“The mural was done in 1999 by Missy McCoy,” Charles Gruber recalls. “My wife had a dear friend — an artist in California — who died. He left my wife a thousand bucks to make art. We decided it would be a great idea to have a mural painted on the house and came up with a design that was a reflection of our garden. Then, we noticed that it was a traffic-calming device. People driving by would always slow down to look at it.”
Not everyone, it seemed, was admiring the Grubers’ artistic expression.
“We had one cranky neighbor quoted as saying ‘there goes the neighborhood,’” Gruber says. “But we’ve had, literally, thousands of people come by over the years and tell us how much they love it.”
Buoyed perhaps by the response to the mural, the Grubers decided to get creative again when a beloved cherry tree in their front yard died of old age.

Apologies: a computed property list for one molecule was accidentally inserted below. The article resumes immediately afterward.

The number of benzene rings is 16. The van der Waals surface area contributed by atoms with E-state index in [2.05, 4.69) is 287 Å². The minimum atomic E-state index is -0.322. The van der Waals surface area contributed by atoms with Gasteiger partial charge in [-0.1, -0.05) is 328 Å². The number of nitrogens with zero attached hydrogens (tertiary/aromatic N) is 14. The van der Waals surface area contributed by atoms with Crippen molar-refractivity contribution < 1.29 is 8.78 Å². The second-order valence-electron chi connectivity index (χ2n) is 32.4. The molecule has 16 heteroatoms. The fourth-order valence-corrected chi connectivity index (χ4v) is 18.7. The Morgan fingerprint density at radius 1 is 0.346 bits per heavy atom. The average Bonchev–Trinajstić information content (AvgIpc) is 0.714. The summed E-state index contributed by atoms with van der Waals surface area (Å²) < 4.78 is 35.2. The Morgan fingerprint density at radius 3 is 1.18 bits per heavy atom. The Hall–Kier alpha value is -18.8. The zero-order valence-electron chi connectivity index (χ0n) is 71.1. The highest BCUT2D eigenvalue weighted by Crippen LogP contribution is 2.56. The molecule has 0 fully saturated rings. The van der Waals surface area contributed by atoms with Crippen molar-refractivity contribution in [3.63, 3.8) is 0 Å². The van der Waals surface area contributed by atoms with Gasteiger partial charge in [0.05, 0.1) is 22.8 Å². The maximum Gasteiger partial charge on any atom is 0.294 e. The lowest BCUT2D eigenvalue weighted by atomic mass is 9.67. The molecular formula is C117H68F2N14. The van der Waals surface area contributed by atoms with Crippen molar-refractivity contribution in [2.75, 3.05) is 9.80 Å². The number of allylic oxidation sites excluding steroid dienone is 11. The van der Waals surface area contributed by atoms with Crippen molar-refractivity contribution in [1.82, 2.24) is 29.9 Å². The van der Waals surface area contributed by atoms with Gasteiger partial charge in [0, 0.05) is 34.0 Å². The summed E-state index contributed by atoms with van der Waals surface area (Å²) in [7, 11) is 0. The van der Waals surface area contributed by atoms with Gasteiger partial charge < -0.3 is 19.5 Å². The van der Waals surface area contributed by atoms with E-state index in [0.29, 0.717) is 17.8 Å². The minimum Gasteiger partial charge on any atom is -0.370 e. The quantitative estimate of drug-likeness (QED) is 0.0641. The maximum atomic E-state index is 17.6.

“One spring, it was evident the tree was dying,” Gruber says. “Khabira read in a magazine that an artist had a cherry tree that was dying and he painted it blue. So, we got out the spray cans and did a number of it.”
But, deceased cherry trees tend to decompose and, unfortunately, the “brilliant blue” paint applied by the Grubers wasn’t much of a preservative.
“The tree finally rotted out, so we took it down. The neighbor across the street at the time was a sculptor, Dave Kennicott. He used big branches from a hedge tree, which has very hard wood and will never rot, to sculpt an image of a tree and we put it up. Now, we have a representative of a dead tree.”
Passers-by seem to be fooled and often stop to admire and photograph the sculpture.
“The most typical comment we get is, ‘I love your blue tree,’” Gruber says. “And I say, ‘Well, my blue tree loves you.’”
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Mature trees provide shade and a framework, of sorts, to the awe-inspiring assemblage of art and salvaged objects in Nick and Cindy Schmiedeler’s yard in Old West Lawrence.